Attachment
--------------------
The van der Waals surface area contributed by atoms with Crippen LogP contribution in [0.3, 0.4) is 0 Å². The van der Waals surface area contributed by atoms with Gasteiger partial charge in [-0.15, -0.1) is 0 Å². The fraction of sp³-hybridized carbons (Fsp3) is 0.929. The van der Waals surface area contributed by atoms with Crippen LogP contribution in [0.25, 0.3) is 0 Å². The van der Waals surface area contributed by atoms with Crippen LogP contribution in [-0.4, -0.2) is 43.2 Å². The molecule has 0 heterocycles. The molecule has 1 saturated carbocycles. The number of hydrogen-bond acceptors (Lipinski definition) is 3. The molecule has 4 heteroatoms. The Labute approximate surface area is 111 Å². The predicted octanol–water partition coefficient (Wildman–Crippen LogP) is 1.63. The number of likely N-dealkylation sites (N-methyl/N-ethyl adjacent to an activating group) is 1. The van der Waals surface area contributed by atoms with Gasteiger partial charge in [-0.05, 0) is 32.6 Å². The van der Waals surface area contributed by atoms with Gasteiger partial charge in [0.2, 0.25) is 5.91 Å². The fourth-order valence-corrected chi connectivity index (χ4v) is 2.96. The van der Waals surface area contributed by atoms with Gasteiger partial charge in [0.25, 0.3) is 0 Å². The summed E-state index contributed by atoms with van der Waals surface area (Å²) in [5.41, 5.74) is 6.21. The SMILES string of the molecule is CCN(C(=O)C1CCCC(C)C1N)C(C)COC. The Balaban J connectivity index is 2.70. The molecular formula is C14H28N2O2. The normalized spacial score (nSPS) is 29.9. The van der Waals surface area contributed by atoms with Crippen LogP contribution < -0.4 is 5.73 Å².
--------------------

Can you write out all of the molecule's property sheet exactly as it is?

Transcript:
The van der Waals surface area contributed by atoms with Crippen LogP contribution in [0.3, 0.4) is 0 Å². The van der Waals surface area contributed by atoms with Gasteiger partial charge in [-0.15, -0.1) is 0 Å². The fraction of sp³-hybridized carbons (Fsp3) is 0.929. The van der Waals surface area contributed by atoms with Crippen LogP contribution in [0.25, 0.3) is 0 Å². The van der Waals surface area contributed by atoms with Crippen LogP contribution in [-0.4, -0.2) is 43.2 Å². The molecule has 0 heterocycles. The molecule has 1 saturated carbocycles. The number of hydrogen-bond acceptors (Lipinski definition) is 3. The molecule has 4 heteroatoms. The Labute approximate surface area is 111 Å². The predicted octanol–water partition coefficient (Wildman–Crippen LogP) is 1.63. The number of likely N-dealkylation sites (N-methyl/N-ethyl adjacent to an activating group) is 1. The van der Waals surface area contributed by atoms with Gasteiger partial charge in [-0.05, 0) is 32.6 Å². The van der Waals surface area contributed by atoms with Gasteiger partial charge in [0.2, 0.25) is 5.91 Å². The fourth-order valence-corrected chi connectivity index (χ4v) is 2.96. The van der Waals surface area contributed by atoms with Gasteiger partial charge in [0.25, 0.3) is 0 Å². The summed E-state index contributed by atoms with van der Waals surface area (Å²) in [5.41, 5.74) is 6.21. The SMILES string of the molecule is CCN(C(=O)C1CCCC(C)C1N)C(C)COC. The Balaban J connectivity index is 2.70. The molecular formula is C14H28N2O2. The normalized spacial score (nSPS) is 29.9. The van der Waals surface area contributed by atoms with Crippen LogP contribution < -0.4 is 5.73 Å².